Process evaluation of the New Orleans Intervention Model for infant mental health in Glasgow Working with infants and their carers after abuse and neglect
The Chief Scientist Office in Scotland has funded an exploratory randomised controlled trial (RCT) comparing two new services for maltreated infants and children who have come into local authority care:
- NSPCC's Glasgow Infant Family Team (GIFT) - a multidisciplinary infant mental health team delivering the New Orleans Intervention Model of assessment and intervention
- Family Assessment and Contact Team (FACS) - a social work service delivering enhanced version of assessments.
Both services help professionals and judges decide whether young children should return to their birth families or have a permanent alternative such as adoption.
We asked the University of Glasgow to undertake a qualitative evaluation of perceptions and experiences of GIFT, how it fitted within existing service and decision making networks and how it compares to the FACS service. This ran alongside the RCT. The researchers investigated how key features of GIFT impact on the wider system and barriers to implementation. This report is part of our Impact and evidence series.
Authors: Fiona Turner-Halliday, Nicholas Watson and Helen Minnis
Interviews and focus groups were conducted with trial participants including GIFT and FACS professionals, birth parents and foster carers.
The mental health component of GIFT
- Participants viewed the mental health focus of GIFT as a positive addition to the assessment and treatment of infants and families after abuse and neglect.
- There was a perception that GIFT could have more influence (termed by researchers as the GIFT 'clout') than 'services as usual' in decision-making about the future of infants in care.
- However, as the evidence generated by GIFT is perceived as more influential, some social workers felt this undermined their assessments in cases where there were differences of opinion.
- GIFT, like FACS, typically follows a 3 month assessment model. Unlike FACS, GIFT then provides 6 to 9 months of treatment.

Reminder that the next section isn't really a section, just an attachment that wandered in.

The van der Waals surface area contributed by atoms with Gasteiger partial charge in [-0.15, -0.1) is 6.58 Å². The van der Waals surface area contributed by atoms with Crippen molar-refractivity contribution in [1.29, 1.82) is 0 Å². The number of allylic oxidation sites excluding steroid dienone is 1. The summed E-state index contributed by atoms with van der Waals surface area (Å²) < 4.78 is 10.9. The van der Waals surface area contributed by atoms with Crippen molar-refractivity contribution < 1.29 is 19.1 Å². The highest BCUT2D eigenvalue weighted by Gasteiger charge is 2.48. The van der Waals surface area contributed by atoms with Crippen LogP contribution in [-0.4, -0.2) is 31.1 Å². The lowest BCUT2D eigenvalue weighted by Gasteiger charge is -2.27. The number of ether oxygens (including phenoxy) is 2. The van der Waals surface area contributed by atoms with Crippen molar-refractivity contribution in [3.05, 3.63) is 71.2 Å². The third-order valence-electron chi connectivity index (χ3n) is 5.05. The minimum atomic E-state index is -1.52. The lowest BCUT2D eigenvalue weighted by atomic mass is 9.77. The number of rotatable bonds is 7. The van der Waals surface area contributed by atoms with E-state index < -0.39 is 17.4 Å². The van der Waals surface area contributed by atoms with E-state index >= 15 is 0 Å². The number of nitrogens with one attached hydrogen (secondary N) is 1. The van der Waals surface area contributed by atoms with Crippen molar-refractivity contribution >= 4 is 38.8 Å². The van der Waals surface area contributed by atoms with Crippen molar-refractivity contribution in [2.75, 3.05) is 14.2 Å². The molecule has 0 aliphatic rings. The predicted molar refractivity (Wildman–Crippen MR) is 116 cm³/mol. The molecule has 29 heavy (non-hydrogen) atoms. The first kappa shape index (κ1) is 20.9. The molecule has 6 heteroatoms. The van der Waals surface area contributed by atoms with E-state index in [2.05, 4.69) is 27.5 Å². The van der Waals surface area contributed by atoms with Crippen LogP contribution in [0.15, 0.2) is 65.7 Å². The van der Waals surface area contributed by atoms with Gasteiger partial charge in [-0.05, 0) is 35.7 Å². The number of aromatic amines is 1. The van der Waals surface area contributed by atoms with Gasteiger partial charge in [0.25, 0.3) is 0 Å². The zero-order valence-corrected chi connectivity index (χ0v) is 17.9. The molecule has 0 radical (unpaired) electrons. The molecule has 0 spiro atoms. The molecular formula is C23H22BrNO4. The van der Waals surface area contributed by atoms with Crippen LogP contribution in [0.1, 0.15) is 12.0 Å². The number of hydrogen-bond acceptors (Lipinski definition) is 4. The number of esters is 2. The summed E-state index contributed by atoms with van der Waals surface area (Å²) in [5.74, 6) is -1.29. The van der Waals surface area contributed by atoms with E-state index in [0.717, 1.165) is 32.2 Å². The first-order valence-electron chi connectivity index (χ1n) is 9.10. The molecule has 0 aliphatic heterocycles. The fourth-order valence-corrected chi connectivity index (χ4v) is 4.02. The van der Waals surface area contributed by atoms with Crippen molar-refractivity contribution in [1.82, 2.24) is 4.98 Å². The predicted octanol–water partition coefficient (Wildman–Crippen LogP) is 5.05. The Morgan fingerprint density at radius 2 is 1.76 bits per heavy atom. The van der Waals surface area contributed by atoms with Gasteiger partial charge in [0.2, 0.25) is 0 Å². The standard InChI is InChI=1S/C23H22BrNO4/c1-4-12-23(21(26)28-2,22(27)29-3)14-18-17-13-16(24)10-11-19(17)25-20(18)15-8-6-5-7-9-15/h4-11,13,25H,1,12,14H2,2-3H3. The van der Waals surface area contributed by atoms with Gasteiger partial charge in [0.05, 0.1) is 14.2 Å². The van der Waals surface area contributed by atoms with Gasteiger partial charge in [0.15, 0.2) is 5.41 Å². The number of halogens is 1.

- Participants felt the treatment phase was necessary to improve the quality of evidence in a case and therefore the accuracy of decision-making.
- There were concerns about GIFT's longer timescales when working with parents who
- struggle to achieve change in the first place
- are unable to sustain change following treatment.
- GIFT's timescales do not fit with the timings of social work permanence reviews.
- The current legal framework does not fit with or support the longer GIFT timescales.
GIFT's work with foster carers
- Foster carers appreciated GIFT's thorough assessment which supported them in understanding the child's needs. It is a level of support they had never received before.
- Some foster carers found that their involvement in GIFT challenging and time-consuming.
- Working with foster carers took more resources than anticipated partly because of significant variation in the quality of emotional care they provided and their commitment to the process.
- GIFT highlights the challenge of working in a system where many foster carers are not registered as prospective adopters, known as dual-registration, so the service is unable to work with the children's future carers.
|Summary and conclusions||61|
"When you do have a case like that with a child who has got additional needs, things can be masked, like her development. GIFT had picked up on the clinical side of it, which has gave us a much better and thorough assessment."
Area team social worker
Please cite as: Turner-Halliday, F., Watson, N. and Minnis, H. (2016) Process evaluation of the New Orleans Intervention Model for infant mental health in Glasgow.
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